Category Archives: Doom

JK Flesh: Posthuman

JK Flesh: Posthuman
3by3 (2012)

When people start talking about adding guitars to electronic beats my eyes glaze over while I ponder the likes of Korn, Linkin Park and Marilyn Manson. However, on Posthuman JK Flesh (another alias of Godflesh/Jesu perpetrator Justin. K. Broderick) does a fine job of blending the darker realms of dance music with doom infused metal. Posthuman reminds me of my University years at the end of the nineties, when I spent every other weekend at a Drum n’ Bass party somewhere. In those days Drum n’ Bass was a dark beast far removed from the high-NRG, synthesised squall of today’s radio friendly acts like Pendulum. Back then the sound was menacing and evil, the beats were intricate and Dub’s ambience was a significant influence.

Posthuman flirts with Breaks, Drum n’ Bass and Burial-style Dubstep but the overall vibe isn’t up-tempo enough for the dance floor. Likewise metal traditionalists will also find themselves disappointed The tracks are structured like ‘dance’ numbers – intro, beat drop, break, beat drop, outro – but the atmosphere is of Doom and noise. Broderick rightly keeps the ‘riffs’ to a minimum. Instead he drags blackened clouds of feedback and discord out of his guitars, painting a suffocating atmosphere. This isn’t a pleasant listen, especially the handful of songs that feature his heavily processed vocals, which stab like jagged noise shrapnel.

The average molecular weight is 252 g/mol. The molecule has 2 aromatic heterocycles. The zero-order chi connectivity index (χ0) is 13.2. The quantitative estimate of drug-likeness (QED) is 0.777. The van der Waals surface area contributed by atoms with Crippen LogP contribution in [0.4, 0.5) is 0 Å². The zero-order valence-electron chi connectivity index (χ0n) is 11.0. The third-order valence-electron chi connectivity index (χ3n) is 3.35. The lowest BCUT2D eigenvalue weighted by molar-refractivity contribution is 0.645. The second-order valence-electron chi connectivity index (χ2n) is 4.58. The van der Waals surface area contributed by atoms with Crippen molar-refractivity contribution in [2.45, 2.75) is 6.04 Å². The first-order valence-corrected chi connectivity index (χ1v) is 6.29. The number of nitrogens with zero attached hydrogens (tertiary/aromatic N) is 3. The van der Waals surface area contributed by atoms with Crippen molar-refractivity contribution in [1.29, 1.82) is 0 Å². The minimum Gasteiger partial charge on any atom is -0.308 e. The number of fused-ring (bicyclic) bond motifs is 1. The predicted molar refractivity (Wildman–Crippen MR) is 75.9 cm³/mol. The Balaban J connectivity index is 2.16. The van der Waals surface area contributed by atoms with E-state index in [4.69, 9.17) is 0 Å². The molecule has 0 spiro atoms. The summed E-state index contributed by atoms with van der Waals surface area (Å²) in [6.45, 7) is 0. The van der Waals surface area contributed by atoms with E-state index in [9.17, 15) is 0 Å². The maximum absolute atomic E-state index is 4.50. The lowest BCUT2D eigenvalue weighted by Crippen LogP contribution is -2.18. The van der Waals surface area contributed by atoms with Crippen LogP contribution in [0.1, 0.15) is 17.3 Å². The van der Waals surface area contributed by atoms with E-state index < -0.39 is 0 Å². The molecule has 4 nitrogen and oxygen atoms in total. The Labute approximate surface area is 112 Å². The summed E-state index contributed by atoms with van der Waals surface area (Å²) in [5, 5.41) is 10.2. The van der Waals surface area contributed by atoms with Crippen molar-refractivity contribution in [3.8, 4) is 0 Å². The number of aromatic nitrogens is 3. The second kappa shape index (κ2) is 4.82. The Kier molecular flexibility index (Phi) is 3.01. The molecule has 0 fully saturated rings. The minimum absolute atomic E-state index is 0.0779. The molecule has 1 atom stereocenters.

When I picked up this album from Polyester Records (the Flinders Lane store has so much more variety than the original store) the Weirdo noise/Black Metal guy who works there said, “this is awesome, but it’s a little bit 1990’s”. He’s right, but that’s probably what appeals to me. Posthuman should probably feel claustrophobic and menacing but instead it fills me with a sense of nostalgia. It’s a head-on collision between my metal-headed tweens and hedonistic twenties.


Editions Mego (2012)

For those new to KTL’s world, treat yourself to V‘s subtle, deliciously ethereal drones and creepy electronics. For everyone else, what’s astonishing about V is how far Stephen O’Malley and Peter Rehberg have lept from the niche they’d constructed for themselves as collaborators.

Last time I wrote about KTL they were a dark and abrasive beast but V has traded in the Industrial ambiance of earlier releases. No more thwarted guitars or crunchy electrical disarray. The stark atmosphere has been given a burst of warmth. These days KTL deal in full bodied and organic sounding drones, embellished with faint samples and gentle guitar work. It’s easy for music this restrained to sound forced and laborious but O’Malley and Rehberg have enough control over this simple palette to ensure things remain invigorating. The tracks become more complex as the album progresses, climaxing with the second last number Phil 2 featuring the City of Prague Philharmonic Orchestra. What a fucking cracker this track is; a shape shifting collage of sustained notes vibrating out of a brass section, the trombone making your bowls quiver.